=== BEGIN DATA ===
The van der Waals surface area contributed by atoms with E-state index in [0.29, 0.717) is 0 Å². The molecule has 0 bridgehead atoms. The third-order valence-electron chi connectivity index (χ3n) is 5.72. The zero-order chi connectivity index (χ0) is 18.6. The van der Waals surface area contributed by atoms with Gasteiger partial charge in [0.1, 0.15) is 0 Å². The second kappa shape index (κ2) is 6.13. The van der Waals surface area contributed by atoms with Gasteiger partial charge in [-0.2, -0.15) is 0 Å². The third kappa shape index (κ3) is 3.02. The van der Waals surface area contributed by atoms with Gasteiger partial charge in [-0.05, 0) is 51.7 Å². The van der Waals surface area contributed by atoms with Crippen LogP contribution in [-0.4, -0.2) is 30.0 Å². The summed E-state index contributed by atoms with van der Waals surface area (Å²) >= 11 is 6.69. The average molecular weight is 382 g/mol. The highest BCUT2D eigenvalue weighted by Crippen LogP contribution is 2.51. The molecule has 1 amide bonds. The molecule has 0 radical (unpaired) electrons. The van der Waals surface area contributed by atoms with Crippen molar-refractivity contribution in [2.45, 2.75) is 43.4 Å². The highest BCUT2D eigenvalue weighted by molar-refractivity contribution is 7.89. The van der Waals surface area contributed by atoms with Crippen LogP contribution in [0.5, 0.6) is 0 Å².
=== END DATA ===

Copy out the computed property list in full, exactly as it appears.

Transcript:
The van der Waals surface area contributed by atoms with E-state index in [0.29, 0.717) is 0 Å². The molecule has 0 bridgehead atoms. The third-order valence-electron chi connectivity index (χ3n) is 5.72. The zero-order chi connectivity index (χ0) is 18.6. The van der Waals surface area contributed by atoms with Gasteiger partial charge in [0.1, 0.15) is 0 Å². The second kappa shape index (κ2) is 6.13. The van der Waals surface area contributed by atoms with Gasteiger partial charge in [-0.2, -0.15) is 0 Å². The third kappa shape index (κ3) is 3.02. The van der Waals surface area contributed by atoms with Gasteiger partial charge in [-0.05, 0) is 51.7 Å². The van der Waals surface area contributed by atoms with Crippen LogP contribution in [-0.4, -0.2) is 30.0 Å². The summed E-state index contributed by atoms with van der Waals surface area (Å²) >= 11 is 6.69. The average molecular weight is 382 g/mol. The highest BCUT2D eigenvalue weighted by Crippen LogP contribution is 2.51. The molecule has 1 amide bonds. The molecule has 0 radical (unpaired) electrons. The van der Waals surface area contributed by atoms with Crippen molar-refractivity contribution in [2.45, 2.75) is 43.4 Å². The highest BCUT2D eigenvalue weighted by molar-refractivity contribution is 7.89. The van der Waals surface area contributed by atoms with Crippen LogP contribution in [0.5, 0.6) is 0 Å².